eo Esperanto
es Spanish
et Estonian
eu Basque
fa Persian
fi Finnish
fj Fiji
fo Faeroese
fr French
fy Frisian
ga Irish
gd Scots, Gaelic
gl Galician
gn Guarani
gu Gujarati
ha Hausa
he Hebrew
hi Hindi
hr Croatian
hu Hungarian
hy Armenian
ia Interlingua
id Indonesian
ie Interlingue
ik Inupiak
is Icelandic
it Italian
iu Inuktitat
iw Hebrew
ja Japanese
jw Javanese
ka Georgian
kk Kazakh
kl Greenlandic
km Cambodian
kn Kannada
ko Korean
ks Kashmiri
ku Kurdish
ky Kirghiz
la Latin
ln Lingala
lo Laothian
lt Lithuanian
lv Latvian, Lettish
mg Malagasy
mi Maori
mk Macedonian
ml Malayalam
mn Mongolian
mo Moldavian
mr Marathi
ms Malay
mt Maltese
my Burmese
na Nauru
ne Nepali
nl Dutch
no Norwegian
oc Occitan
om (Afan) Oromo
or Oriya
pa Punjabi
pl Polish
ps Pashto, Pushto
pt Portuguese
qu Quechua
rm Rhaeto-Romance
rn Kirundi
ro Romanian
ru Russian
rw Kinyarwanda
sa Sanskrit
sd Sindhi
sg Sangro
sh Serbo-Croatian
si Singhalese
sk Slovak
sl Slovenian
sm Samoan
sn Shona
so Somali
sq Albanian
sr Serbian
ss Siswati
st Sesotho
su Sudanese
sv Swedish
sw Swahili
ta Tamil
te Tegulu
tg Tajik
th Thai
ti Tigrinya
tk Turkmen
tl Tagalog
tn Setswana
to Tonga
tr Turkish
ts Tsonga
tt Tatar
tw Twi
ug Uigar
uk Ukrainian
ur Urdu
uz Uzbek
vi Vietnamese
vo Volapuk
wo Wolof
xh Xhosa
yi Yiddish
yo Yoruba
za Zhuang
zh Chinese
zu Zulu

Table B-4 lists the language subtypes as defined in ISO 3166.

Table B-4: Language Subtypes

Subtype Country
AD Andorra
AE United Arab Emirates
AF Afghanistan
AG Antigua and Barbuda
AI Anguilla
AL Albania
AM Armenia
AN Netherland Antilles
AO Angola
AQ Antarctica
AR Argentina
AS American Samoa
AT Austria
AU Australia
AW Aruba
AZ Azerbaidjan
BA Bosnia-Herzegovina
BB Barbados
BD Bangladesh
BE Belgium
BF Burkina Faso
BG Bulgaria
BH Bahrain
BI Burundi
BJ Benin
BM Bermuda
BN Brunei Darussalam
BO Bolivia
BR Brazil
BS Bahamas
BT Buthan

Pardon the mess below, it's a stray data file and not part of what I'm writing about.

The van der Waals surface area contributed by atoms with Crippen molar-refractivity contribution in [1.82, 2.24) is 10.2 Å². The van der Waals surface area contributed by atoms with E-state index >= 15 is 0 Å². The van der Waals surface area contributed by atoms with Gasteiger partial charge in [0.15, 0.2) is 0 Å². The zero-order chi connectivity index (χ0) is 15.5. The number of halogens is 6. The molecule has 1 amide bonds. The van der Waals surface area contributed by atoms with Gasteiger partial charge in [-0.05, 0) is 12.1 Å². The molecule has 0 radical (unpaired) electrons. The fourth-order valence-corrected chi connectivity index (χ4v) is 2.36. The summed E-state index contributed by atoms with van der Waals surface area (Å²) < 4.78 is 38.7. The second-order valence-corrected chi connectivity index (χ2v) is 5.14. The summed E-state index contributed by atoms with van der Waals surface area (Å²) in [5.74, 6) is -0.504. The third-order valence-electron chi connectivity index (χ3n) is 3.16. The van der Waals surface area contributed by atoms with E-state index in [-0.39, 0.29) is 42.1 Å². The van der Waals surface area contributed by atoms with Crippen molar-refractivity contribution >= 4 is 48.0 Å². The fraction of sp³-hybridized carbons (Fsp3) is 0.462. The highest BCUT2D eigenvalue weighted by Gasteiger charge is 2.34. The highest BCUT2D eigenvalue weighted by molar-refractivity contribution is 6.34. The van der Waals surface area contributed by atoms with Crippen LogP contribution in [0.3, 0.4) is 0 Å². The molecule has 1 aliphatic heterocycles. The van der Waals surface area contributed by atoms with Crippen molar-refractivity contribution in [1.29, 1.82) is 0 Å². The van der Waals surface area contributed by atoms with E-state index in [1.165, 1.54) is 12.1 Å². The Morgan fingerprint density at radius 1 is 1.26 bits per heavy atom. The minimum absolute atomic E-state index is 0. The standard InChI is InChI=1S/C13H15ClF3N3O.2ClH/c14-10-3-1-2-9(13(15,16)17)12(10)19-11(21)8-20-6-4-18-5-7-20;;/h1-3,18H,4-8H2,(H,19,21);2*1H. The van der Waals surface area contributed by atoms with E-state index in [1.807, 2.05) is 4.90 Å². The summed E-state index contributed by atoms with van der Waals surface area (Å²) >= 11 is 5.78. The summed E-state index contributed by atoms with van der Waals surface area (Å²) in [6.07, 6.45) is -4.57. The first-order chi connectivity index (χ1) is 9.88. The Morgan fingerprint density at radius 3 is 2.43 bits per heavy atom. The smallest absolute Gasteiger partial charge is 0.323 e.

BV Bouvet Island
BW Botswana
BY Belarus
BZ Belize
CA Canada
CC Cocos (Keeling) Isl.
CF Central African Rep.
CG Congo
CH Switzerland
CI Ivory Coast
CK Cook Islands
CL Chile
CM Cameroon
CN China
CO Colombia
CR Costa Rica
CS Czechoslovakia
CU Cuba
CV Cape Verde
CX Christmas Island
CY Cyprus
CZ Czech Republic
DE Germany
DJ Djibouti
DK Denmark
DM Dominica
DO Dominican Republic
DZ Algeria
EC Ecuador
EE Estonia
EG Egypt
EH Western Sahara
ES Spain
ET Ethiopia
FI Finland
FJ Fiji
FK Falkland Isl. (Malvinas)
FM Micronesia
FO Faroe Islands
FR France
FX France (European Ter.)
GA Gabon
GB Great Britain (UK)
GD Grenada
GE Georgia
GH Ghana
GI Gibraltar
GL Greenland
GP Guadeloupe (Fr.)
GQ Equatorial Guinea
GF Guyana (Fr.)
GM Gambia
GN Guinea
GR Greece
GT Guatemala
GU Guam (US)
GW Guinea Bissau
GY Guyana
HK Hong Kong
HM Heard & McDonald Isl.
HN Honduras
HR Croatia
HT Haiti
HU Hungary
ID Indonesia
IE Ireland
IL Israel
IN India
IO British Indian O. Terr.
IQ Iraq
IR Iran
IS Iceland
IT Italy
JM Jamaica
JO Jordan
JP Japan
KE Kenya
KG Kirgistan
KH Cambodia
KI Kiribati
KM Comoros
KN St. Kitts Nevis Anguilla
KP Korea (North)
KR Korea (South)
KW Kuwait
KY Cayman Islands
KZ Kazachstan
LA Laos
LB Lebanon
LC Saint Lucia
LI Liechtenstein
LK Sri Lanka
LR Liberia
LS Lesotho
LT Lithuania
LU Luxembourg
LV Latvia
LY Libya
MA Morocco
MC Monaco
MD Moldavia
MG Madagascar
MH Marshall Islands
ML Mali
MM Myanmar
MN Mongolia
MO Macau
MP Northern Mariana Isl.
MQ Martinique (Fr.)
MR Mauritania
MS Montserrat
MT Malta
MU Mauritius
MV Maldives
MW Malawi
MX Mexico
MY Malaysia
MZ Mozambique
NA Namibia
NC New Caledonia (Fr.)
NE Niger
NF Norfolk Island
NG Nigeria
NI Nicaragua
NL Netherlands
NO Norway
NP Nepal
NR Nauru
NT Neutral Zone
NU Niue
NZ New Zealand
OM Oman
PA Panama
PE Peru
PF Polynesia (Fr.)
PG Papua New Guinea
PH Philippines
PK Pakistan
PL Poland
PM St. Pierre & Miquelon
PN Pitcairn
PT Portugal
PR Puerto Rico (US)
PW Palau
PY Paraguay
QA Qatar
RE Reunion (Fr.)
RO Romania
RU Russian Federation
RW Rwanda
SA Saudi Arabia
SB Solomon Islands
SC Seychelles
SD Sudan
SE Sweden
SG Singapore
SH St. Helena
SI Slovenia
SJ Svalbard & Jan Mayen Isl.
SK Slovak Republic
SL Sierra Leone
SM San Marino
SN Senegal
SO Somalia
SR Suriname
ST St. Tome and Principe
SU Soviet Union
SV El Salvador
SY Syria
SZ Swaziland
TC Turks & Caicos Islands
TD Chad
TF French Southern Terr.
TG Togo
TH Thailand
TJ Tadjikistan
TK Tokelau
TM Turkmenistan
TN Tunisia
TO Tonga
TP East Timor
TR Turkey
TT Trinidad & Tobago
TV Tuvalu
TW Taiwan
TZ Tanzania
UA Ukraine
UG Uganda
UK United Kingdom
UM US Minor Outlying Isl.
US United States
UY Uruguay
UZ Uzbekistan
VA Vatican City State
VC St.Vincent & Grenadines
VE Venezuela
VG Virgin Islands (British)
VI Virgin Islands (US)
VN Vietnam
VU Vanuatu
WF Wallis & Futuna Islands
WS Samoa
YE Yemen
YU Yugoslavia
ZA South
ZM Zambia
ZR Zaire
ZW Zimbabwe

Character Sets

Table B-5 lists the character sets that may be used with the Accept-language and Content-language HTTP headers. This list does not describe all of the possible character sets of international languages that can appear in the headers. For a comprehensive list of character sets, their aliases, and pointers to more descriptive documents, refer to RFC 1700.

Table B-5: Character Sets

images